Growing Up Adopted

Father and son playing baseball

Adolescence is an exciting but often challenging time. For those parenting or working with adopted teens, it is important to understand how adoption adds to the complexities of the adolescent journey.

One of the major developmental tasks for all teens is to formulate one’s identity—to figure out who they are, where they come from, and who they want to be. A second equally important task involves moving toward independence and self-sufficiency.

“It’s not fair that I cannot know where I came from, where certain of my traits come from, or who I look like.” Rebecca

Many adoptive parents wonder if adoption will complicate their teen’s ability to navigate these normal developmental tasks. At the Center for Adoption Support and Education, adoptive parents ask: How will being adopted affect my son/daughter? Will being adopted create more challenges than teens typically face? Are the problems we are experiencing now because of adoption?

Research does suggest that adoption can complicate the normal developmental progression through adolescence. However, it is critical that we do not pathologize adoption! Instead, it is imperative that parents understand the impact of the unique losses and other adoption-related experiences on their teens and why specialized adoption-competent counseling and support may be needed.

Teens need their parents to join in their journey. To assist your understanding of the issues that your teen may be struggling with, in Beneath the Mask: Understanding Adopted Teens, I developed the “Six Stuck Spots,” common adoption-related issues where adolescents may get stuck. It is very common that teens move in and out of each area as they attempt to gain a deeper understanding of their adoption experience and search for identity.

Debbie Riley, L.C.M.F.T.
CEO, Center for Adoption Support and Education
To learn more about C.A.S.E visit

Learn More

Featured Reading

Beneath the Mask book coverBeneath the Mask: Understanding Adopted Teens
Debbie Riley, with John Meeks, 2006
Therapy solutions for adopted children aren’t just black and white. Working with adopted adolescents is complex. The key to successful therapy and healthy development is to help the adolescent discover and accept the person within. Therapists and clinicians will discover: a broad knowledge base on adoption, a step-by-step assessment process, clinical intervention strategies, a wealth of case histories, treatment resources and therapy tools, and writing and art therapy samples. Parents will discover the six most common adoption “stuck-spots,” the complexities of adoption, the adopted teen’s quest for identity, and how therapy may help the adoptive family learn and grow together.

Online Learning

Adopted: The Identity Project: Real People. Real Stories. Real Insight for Parents
Online course offered by Adoption Learning Partners
This course guides parents through a series of adoptee stories giving a unique view into the hearts, minds, and souls of the adopted person experience.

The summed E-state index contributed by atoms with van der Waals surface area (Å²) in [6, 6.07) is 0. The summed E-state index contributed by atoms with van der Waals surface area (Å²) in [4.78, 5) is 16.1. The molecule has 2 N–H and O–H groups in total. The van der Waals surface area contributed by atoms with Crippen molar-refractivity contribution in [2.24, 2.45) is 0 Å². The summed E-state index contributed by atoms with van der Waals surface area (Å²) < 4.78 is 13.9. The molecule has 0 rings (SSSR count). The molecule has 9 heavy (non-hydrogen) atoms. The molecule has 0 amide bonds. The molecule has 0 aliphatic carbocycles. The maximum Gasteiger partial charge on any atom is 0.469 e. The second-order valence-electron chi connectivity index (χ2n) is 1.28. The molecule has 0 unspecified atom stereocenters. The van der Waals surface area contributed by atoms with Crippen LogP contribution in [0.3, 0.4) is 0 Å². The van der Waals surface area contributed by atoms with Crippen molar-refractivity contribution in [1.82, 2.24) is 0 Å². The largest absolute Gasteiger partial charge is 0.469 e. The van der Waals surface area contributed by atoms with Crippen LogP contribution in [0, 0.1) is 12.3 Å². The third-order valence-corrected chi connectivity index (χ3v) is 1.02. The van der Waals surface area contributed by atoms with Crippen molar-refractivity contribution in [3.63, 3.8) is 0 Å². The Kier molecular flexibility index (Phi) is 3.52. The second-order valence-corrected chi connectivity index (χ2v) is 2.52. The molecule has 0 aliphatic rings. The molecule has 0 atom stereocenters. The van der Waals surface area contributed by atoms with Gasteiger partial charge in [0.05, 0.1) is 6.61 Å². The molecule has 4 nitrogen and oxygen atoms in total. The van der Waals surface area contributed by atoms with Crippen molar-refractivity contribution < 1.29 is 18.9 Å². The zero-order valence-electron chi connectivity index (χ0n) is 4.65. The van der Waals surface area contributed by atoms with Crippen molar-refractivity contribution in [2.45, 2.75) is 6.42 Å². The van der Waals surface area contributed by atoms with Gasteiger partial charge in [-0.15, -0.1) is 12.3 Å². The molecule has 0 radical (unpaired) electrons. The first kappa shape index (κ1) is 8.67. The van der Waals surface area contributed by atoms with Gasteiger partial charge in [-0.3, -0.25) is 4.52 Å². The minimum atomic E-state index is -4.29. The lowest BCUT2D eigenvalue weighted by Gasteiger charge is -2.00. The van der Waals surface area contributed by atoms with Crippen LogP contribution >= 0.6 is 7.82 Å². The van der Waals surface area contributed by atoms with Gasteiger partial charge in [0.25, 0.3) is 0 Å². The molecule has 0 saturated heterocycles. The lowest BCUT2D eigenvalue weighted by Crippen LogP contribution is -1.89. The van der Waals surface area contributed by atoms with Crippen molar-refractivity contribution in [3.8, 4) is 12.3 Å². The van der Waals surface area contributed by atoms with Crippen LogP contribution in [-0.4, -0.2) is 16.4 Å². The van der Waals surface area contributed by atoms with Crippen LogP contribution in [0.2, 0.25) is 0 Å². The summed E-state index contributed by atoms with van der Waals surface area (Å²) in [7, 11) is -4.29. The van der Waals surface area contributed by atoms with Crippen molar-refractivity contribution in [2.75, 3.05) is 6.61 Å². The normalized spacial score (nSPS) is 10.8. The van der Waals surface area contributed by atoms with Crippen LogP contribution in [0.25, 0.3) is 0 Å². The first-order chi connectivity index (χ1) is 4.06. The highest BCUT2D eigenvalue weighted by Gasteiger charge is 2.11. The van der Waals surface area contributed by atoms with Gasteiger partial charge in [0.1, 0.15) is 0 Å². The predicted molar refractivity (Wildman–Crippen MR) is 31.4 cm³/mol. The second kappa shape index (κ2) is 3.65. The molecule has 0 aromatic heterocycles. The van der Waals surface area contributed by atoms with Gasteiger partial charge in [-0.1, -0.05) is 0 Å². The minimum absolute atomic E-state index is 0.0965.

Is it An Adoption Thing?
Webinar offered by Adoption Learning Partners
Because many adoptive families struggle with the difficult task of sorting out if behaviors and challenges are adoption-related or not, we asked an expert to help! Dr. Gregory Keck discusses common challenges at each developmental stage and offers real life examples and suggestions.

Top 10 Things Adopted Kids Wish Their Adopted Parents Knew
Webinar offered by Adoption Learning Partners
Adopted people and adopted parents don’t always look at adoption the same way. Understanding your child’s feelings about adoption is essential, so how do you gain some insight? Our panel of adult adopted people discusses what they wish their parents had known.

An Insider’s Guide to Identity and Adoption: Real Life Stories. Expert Advice
Online course offered by Adoption Learning Partners
A guided discussion on the impact adoption has on identity formation. A panel of adult adoptees share personal stories from their childhood and teenage years, reflecting back on how adoption factored into their identity formation.

Finding the Missing Pieces
Online course offered by Adoption Learning Partners
It is natural for adopted children to grieve the life and family they never knew, no matter how old they were when adopted, how open the adoption, or how happy their life with the adoptive family. This course will help adoptive parents recognize the signs of grief at different developmental stages, identify situations that may trigger grief, and develop strategies to help children grieve.

Articles and Websites

Ambiguous Loss Haunts Foster and Adopted Children
North American Council on Adoptable Children, Adoptalk, Winter 2009

A Psychosocial Model of Adoption Adjustment
American Adoption Congress
by David Brodzinsky, Marshall Schechter and Robin Marantz Henig


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